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Summing Numeric Values and Concatenating Sequences

00:00 Summing Numeric Values and Concatenation. The primary purpose of sum() is to provide a Pythonic way to add numeric values together. Up to this point, you’ve seen how to use the function to sum integer numbers. Additionally, you can use sum() with any other numeric Python types, such as float, complex, decimal.Decimal, and fractions.Fraction.

00:28 On-screen are a few examples of using sum() with values of different numeric types.

00:40 First, sum() is used with floating-point numbers. It’s worth noting the function’s behavior when you use the special symbols inf and nan.

00:50 The first symbol represents an infinite value, so sum() returns inf. The second symbol, NaN, represents Not a Number values.

00:59 Since you can’t add numbers with non-numbers, you get nan as a result. You can also use sum() with complex numbers, decimals,

01:17 and fractions.

01:25 In all cases, sum() returns the resulting cumulative sum using the appropriate numeric type. Even though sum() is mostly intended to operate on numeric values, you can also use the function to concatenate sequences such as lists and tuples.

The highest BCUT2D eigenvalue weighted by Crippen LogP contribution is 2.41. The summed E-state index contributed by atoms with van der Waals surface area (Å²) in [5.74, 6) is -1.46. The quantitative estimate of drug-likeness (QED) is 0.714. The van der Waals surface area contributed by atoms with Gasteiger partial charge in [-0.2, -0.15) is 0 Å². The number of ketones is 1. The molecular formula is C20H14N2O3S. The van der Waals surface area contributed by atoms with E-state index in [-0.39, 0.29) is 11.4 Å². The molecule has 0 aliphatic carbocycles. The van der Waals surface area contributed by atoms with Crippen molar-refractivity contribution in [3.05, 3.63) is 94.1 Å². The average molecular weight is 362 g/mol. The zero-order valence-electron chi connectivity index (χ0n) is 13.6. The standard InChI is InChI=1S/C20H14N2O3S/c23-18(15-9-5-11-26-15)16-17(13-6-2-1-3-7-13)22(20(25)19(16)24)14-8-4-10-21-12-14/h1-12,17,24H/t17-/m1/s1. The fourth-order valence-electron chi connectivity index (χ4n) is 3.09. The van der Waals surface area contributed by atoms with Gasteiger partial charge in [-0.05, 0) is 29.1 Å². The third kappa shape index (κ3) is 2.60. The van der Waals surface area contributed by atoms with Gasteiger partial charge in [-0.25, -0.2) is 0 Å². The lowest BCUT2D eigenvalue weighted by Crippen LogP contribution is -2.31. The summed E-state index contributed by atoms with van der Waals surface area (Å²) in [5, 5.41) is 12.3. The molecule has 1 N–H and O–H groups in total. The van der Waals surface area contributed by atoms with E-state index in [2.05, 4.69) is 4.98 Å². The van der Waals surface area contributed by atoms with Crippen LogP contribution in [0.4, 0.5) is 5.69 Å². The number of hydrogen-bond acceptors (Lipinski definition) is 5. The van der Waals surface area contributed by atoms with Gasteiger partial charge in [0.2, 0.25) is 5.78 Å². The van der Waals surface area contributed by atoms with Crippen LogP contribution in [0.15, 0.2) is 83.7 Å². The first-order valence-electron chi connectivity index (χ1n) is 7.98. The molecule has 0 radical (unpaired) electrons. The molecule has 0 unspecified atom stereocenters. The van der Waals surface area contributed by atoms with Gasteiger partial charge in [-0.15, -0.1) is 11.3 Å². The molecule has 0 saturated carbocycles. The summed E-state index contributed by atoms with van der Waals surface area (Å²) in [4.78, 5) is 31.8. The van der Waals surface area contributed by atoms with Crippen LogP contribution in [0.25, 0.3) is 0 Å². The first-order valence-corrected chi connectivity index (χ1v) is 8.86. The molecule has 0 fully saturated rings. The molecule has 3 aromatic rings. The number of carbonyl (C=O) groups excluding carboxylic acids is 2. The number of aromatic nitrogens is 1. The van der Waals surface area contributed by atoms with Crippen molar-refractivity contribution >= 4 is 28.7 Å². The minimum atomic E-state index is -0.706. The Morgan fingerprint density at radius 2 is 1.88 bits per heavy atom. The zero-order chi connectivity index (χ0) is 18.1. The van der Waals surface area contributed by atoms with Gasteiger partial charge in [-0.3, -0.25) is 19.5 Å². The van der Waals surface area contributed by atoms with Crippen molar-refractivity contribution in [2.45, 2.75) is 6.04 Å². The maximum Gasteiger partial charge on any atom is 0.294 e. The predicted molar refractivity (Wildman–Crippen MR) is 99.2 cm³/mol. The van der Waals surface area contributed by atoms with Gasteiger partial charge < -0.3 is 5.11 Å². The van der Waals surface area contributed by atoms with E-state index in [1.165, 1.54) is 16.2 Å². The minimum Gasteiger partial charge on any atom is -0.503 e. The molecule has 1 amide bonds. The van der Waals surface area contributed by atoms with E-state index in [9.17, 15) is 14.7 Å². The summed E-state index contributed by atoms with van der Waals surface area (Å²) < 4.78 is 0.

01:44 To do that, you need to provide an appropriate value to start.

01:52 If you supply an inappropriate value, you’ll get a TypeError. You can perform the equivalent concatenation manually. Concatenating lists and tuples is an interesting feature that you can use to flatten a list of lists or a tuple of tuples. As you’ve already seen, the key requirement for these examples to work is to select an appropriate value for start. To concatenate lists then, start needs to hold a list.

02:25 sum() is internally performing a concatenation operation, so it works with only those sequence types that support concatenation, with the exception of strings.

02:37 When you try to use sum() to concatenate strings, you get a TypeError. As the exception message suggests, you should use the str.join() method to concatenate strings in Python.

02:50 You’ll see examples of using this method later on in the course when you’ll see some alternatives to using sum(). But before that, in the next section, you’ll get more practice of using sum().

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